Pages Navigation Menu

Technologies of Transformation (2011)

Technologies of Transformation (2011)

©2011 by Dallas Denny.

Source: Dallas Denny. (2011, 2 May). Technologies of transformation. TG Forum.

TG Forum Version





Technologies of Transformation

By Dallas Denny

From the earliest times, human beings have decorated and modified their bodies—not only temporarily, with paint, cosmetics, jewelry, wigs, and clothing, but permanently, drawing upon locally available materials. The techniques used for permanent body modification were independently discovered and developed tens of thousands of years ago by tribal societies in widely separated locations on all six inhabited continents, and their use continues in contemporary society. Techniques used include piercing, tattooing, scarification, amputation and other surgical procedures; cutting, stretching, and binding to reshape body parts; and ingestion of plant and animal substances.

These body-modification techniques are often used to enhance sexual attractiveness—but they are frequently used in the pursuit of making male-born bodies look more feminine and female-born bodies look more masculine. Paleontologist Timothy Taylor, remarking on the frequency of skeletons at Paleolithic burial sites with secondary sex markers intermediate between male and female, has speculated that estrogenic herbs in the potent pharmacopeia of early humans were purposefully used to feminize certain—and probably, self-selected—natal males.

The last half of the nineteenth century and the first half of the twentieth saw advances in medical procedures that made it possible for men and women to more effectively alter their bodies toward that of the non-natal sex. While none of these technologies were developed with sex reassignment in mind, they were easily adapted and modified by medical professionals and by transsexuals themselves and have come into common use to create somatic changes.


The first of these technologies to be developed was electrolysis, a process wherein electric current is passed via a metallic probe or needle through the root of a hair, killing the root. This allows individuals vectored toward female to permanently get rid of thick facial hair. The result of effective facial electrolysis is smooth skin with the same downy, nearly invisible vellus hairs that cover the faces of women and children; this provides a strong social signal of femaleness.

Despite a history of hair removal by “needleless” electrolysis, the application of chemicals that promised permanent depilation, and even irradiation, and despite the recent proliferation of laser and other light-based methods of hair removal, electrolysis is still the only method acknowledged by the Federal Food and Drug Administration to safely and permanently remove hair.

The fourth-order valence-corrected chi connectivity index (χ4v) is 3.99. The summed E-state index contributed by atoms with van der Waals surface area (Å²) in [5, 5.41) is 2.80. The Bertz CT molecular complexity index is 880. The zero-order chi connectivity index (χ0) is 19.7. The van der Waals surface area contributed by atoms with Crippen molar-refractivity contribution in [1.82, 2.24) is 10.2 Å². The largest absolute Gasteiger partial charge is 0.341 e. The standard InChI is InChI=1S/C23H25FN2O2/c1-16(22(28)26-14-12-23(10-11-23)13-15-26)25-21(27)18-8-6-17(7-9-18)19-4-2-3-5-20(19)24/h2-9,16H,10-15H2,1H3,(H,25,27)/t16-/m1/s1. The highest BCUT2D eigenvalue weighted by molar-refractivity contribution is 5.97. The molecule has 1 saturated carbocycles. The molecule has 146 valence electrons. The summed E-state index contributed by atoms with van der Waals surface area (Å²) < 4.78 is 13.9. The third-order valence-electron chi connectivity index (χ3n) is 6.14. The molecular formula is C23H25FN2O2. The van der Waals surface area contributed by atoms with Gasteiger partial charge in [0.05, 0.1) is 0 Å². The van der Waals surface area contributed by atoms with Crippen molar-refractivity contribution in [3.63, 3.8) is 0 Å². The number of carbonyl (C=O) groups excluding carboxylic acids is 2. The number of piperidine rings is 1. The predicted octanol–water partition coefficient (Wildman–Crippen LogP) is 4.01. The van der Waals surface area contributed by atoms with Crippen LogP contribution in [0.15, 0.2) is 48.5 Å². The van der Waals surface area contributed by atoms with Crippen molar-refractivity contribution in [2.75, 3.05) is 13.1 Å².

Since about 1996, male-to-female transsexuals have routinely visited electrologists for removal of hair from their genital area as part of their preparation for vaginoplasty.

Hormonal Therapy

All human beings produce both male and female hormones, but until the mid-twentieth century, the only ways to change the hormonal balance of an individual were surgical removal of the gonads (testes and ovaries) or ingestion of herbs with estrogenic (feminizing) or androgenic (masculinizing) properties. The development and marketing of human sex hormones in the second and third decades of the twentieth century not only enabled hypogonadal individuals in society’s mainstream to increase their hormonal levels; it allowed transgendered and transsexual individuals to approximate the hormonal state of the non-natal sex via ingestion, injection, or transdermal patch.

The effects of hormones are gradual and at first subtle, but over time can be profound and even astonishing. In a female-bodied individual, androgens will cause thickening of the vocal cords, resulting in a low-pitched voice; coarsening and increased oiliness of the skin; an increase in body hair; heavier musculature; significant growth of the clitoris; and suppression of the menstrual cycle. Male pattern baldness sometimes occurs. Behavioral effects include increased libido and, arguably, a lower trigger for aggressive behavior (some female-to-male transsexual report a lowering of aggression).

In natal males, a regimen of estrogens will eventually result in softer skin, decreased body hair, breast development, a subtle redistribution of subcutaneous fat which can change facial contours, shrinkage of the penis and testicles, and the suppression of the production of seminal fluid. Behavioral effects include a lowering of libido and, arguably, aggression.

Genital Surgery for Those Vectored Toward Female

Orchidectomy—removal of the testicles, or castration—has been practiced for thousands of years, and is a common procedure on the Indian subcontinent today. Although it’s difficult to find a surgeon to do the procedure, some North American transgendered persons vectored toward female opt to have this procedure instead of vaginoplasty. Removal of the testicles immediately removes the primary source of production of the male hormone.

Penectomy— removal of the penis—is rarely done in isolation as a part of the transgender process, but is sometimes attempted—and occasionally accomplished—by female-vectored transgendered and transsexual people who are either in great conflict about their gender identity or who, because of personal situations like incarceration, are unable to obtain hormones and vaginoplasty. Such self-emasculation may consist of castration, penectomy, or both.

Vaginoplasty consists of castration, penectomy, and surgical creation of a vaginal cavity and labia. Certain penile tissues and the scrotal tissue are generally retained and used to create a sensitive clitoris, line the vagina, and sculpt labia. Some surgeons favor use of a loop of intestine for the vaginal lining, and some surgeons use supplemental tissue taken by graft from the upper leg, thigh, or abdomen.

All of this is accomplished in a single operation that can take as little as three hours under general anesthesia. Patients have the option of additional visits to the surgeon for refinement of the labia or correction of cosmetic imperfections.

Surgery for Those Vectored Toward Male